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Concurrent Terms Illegal Under Federal Law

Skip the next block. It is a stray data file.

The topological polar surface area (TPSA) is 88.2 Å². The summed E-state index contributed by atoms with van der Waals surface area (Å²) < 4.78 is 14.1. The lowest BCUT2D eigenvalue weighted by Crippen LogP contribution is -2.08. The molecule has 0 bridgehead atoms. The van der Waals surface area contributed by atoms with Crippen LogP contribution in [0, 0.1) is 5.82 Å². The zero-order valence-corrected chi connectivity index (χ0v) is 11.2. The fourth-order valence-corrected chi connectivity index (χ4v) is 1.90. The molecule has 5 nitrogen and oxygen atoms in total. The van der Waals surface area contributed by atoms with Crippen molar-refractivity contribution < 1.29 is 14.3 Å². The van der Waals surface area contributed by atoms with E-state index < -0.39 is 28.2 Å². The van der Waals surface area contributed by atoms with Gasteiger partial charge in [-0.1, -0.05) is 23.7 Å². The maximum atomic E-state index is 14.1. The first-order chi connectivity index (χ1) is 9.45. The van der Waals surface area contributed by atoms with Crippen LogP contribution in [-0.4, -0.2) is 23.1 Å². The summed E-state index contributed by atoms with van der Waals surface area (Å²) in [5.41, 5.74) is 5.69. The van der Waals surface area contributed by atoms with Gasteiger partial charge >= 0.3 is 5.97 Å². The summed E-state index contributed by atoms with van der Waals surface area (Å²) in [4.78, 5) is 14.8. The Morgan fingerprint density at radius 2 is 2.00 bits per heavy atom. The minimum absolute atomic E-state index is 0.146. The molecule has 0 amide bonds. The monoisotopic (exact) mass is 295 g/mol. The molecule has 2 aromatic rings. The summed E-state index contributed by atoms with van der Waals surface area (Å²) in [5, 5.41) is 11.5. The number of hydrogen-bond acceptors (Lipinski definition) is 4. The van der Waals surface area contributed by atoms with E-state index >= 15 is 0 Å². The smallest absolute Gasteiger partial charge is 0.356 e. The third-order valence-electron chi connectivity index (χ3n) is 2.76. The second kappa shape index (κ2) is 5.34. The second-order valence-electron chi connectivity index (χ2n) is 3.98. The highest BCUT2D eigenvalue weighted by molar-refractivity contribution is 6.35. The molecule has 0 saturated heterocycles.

Lora v. United States Docket: 22-49, Opinion Date: June 16, 2023. A federal court imposing multiple prison sentences typically has discretion to run the sentences concurrently or consecutively, 18 U.S.C. 3584. Section 924(c)'s exception provides: no term of imprisonment imposed “under this subsection shall run concurrently with any other term of imprisonment.” Lora was convicted of aiding and abetting a violation of section 924(j)(1), which penalizes “a person who, in the course of a violation of subsection (c), causes the death of a person through the use of a firearm,” where “the killing is a murder.” A violation of subsection (c) occurs when a person “uses or carries a firearm” “during and in relation to any crime of violence or drug trafficking crime,” or “possesses a firearm” “in furtherance of any such crime.” Lora was also convicted of conspiring to distribute drugs. The district court concluded that it lacked discretion to run the sentences for Lora’s two convictions concurrently. The Second Circuit affirmed. A unanimous Supreme Court vacated. Section 924(c)(1)(D)(ii)’s bar on concurrent sentences does not govern a 924(j) sentence, which can run either concurrently with or consecutively to another sentence. Subsection (c)’s consecutive-sentence mandate applies only to the terms of imprisonment prescribed within subsection (c). A sentence imposed under subsection (j) does not qualify. Subsection (j) is located outside subsection (c) and does not call for imposing any sentence from subsection (c); while subsection (j) references subsection (c), that reference is limited to offense elements, not penalties. It is not “implausible” for Congress to have imposed the harsh consecutive-sentence mandate under subsection (c) but not subsection (j). That result is consistent with the statute’s design. Unlike subsection (c), subsection (j) generally eschews mandatory penalties in favor of sentencing flexibility.


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